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In 1837, Mike Harmon's ancestor, James Cash Goodwin, left England to seek his fortune in America as a weaver. His ship sank, but he saved his family's weaving patterns. Today Harmon is a sixth generation weaver, continuing a weaving tradition of over two centuries. The Buffalo Creek Weavers in Ashe County weave bedspreads on a century-old loom. The rare colonial patterns on the spreads date back to the early 1700s.
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Record #:
7891
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The southern coastland region of North Carolina is the land of pork, tobacco, seafood, grapevines, and water activities on rivers, lakes, sounds and ocean. Gannon describes four places to visit: the Cliffs of the Neuse State Park in Wayne County; the Ingram Planetarium in Brunswick County; Poplar Grove Plantation in Pender County; and Camp Lejeune in Onslow County.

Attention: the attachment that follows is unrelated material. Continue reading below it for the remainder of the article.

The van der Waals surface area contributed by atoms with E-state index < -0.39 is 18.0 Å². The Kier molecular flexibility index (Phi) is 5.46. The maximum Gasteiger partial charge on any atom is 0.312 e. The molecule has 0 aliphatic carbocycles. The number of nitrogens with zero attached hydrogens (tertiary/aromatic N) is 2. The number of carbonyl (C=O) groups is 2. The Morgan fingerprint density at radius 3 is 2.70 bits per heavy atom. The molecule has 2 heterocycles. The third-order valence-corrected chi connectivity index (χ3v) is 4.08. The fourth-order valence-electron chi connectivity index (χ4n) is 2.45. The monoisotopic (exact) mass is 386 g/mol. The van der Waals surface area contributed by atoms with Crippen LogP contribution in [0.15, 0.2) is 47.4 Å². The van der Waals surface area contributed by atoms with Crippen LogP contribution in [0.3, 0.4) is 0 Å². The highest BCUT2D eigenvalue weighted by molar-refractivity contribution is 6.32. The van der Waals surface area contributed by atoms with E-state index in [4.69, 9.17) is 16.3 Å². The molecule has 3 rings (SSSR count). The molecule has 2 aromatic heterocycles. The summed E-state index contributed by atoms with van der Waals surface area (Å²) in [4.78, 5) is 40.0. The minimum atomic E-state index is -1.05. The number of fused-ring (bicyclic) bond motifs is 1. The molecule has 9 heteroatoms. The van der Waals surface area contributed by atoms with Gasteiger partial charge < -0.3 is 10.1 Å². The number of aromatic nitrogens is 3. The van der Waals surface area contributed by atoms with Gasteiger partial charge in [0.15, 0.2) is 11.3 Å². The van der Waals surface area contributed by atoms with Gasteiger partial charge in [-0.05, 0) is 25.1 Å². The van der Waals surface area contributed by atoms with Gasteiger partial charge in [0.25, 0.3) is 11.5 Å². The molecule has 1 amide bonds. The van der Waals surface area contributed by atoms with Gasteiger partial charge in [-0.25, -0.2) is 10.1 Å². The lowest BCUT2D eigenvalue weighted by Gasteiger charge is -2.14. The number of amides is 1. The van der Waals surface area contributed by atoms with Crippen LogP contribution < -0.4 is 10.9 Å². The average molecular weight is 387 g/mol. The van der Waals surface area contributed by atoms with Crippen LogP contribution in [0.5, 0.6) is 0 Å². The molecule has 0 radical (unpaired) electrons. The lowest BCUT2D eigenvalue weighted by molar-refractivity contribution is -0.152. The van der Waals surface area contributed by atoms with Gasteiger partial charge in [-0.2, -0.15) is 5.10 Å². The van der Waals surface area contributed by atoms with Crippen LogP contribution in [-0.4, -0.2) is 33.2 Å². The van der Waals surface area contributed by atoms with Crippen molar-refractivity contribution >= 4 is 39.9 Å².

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Carolina Country (NoCar HD 9688 N8 C38x), Vol. 38 Issue 4, Apr 2006, p69-73, il Periodical Website
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Record #:
8520
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In 1933, the nation was in the midst of the Great Depression. One of President Franklin Roosevelt's plans to get people back to work was the National Industry Recovery Act of 1933. The act established the Subsistence Homesteads Division in the Interior Department. The purpose was to create towns that would help farmers and industrial workers by moving families to homestead farming communities and planned mill towns. Penderlea, in Pender County, was the first homestead farm project in the nation. Gannon describes the building of Penderlea, what life was like there, and what the town is like in 2007.
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Carolina Country (NoCar HD 9688 N8 C38x), Vol. 39 Issue 2, Feb 2007, p14-15, il Periodical Website
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Record #:
13125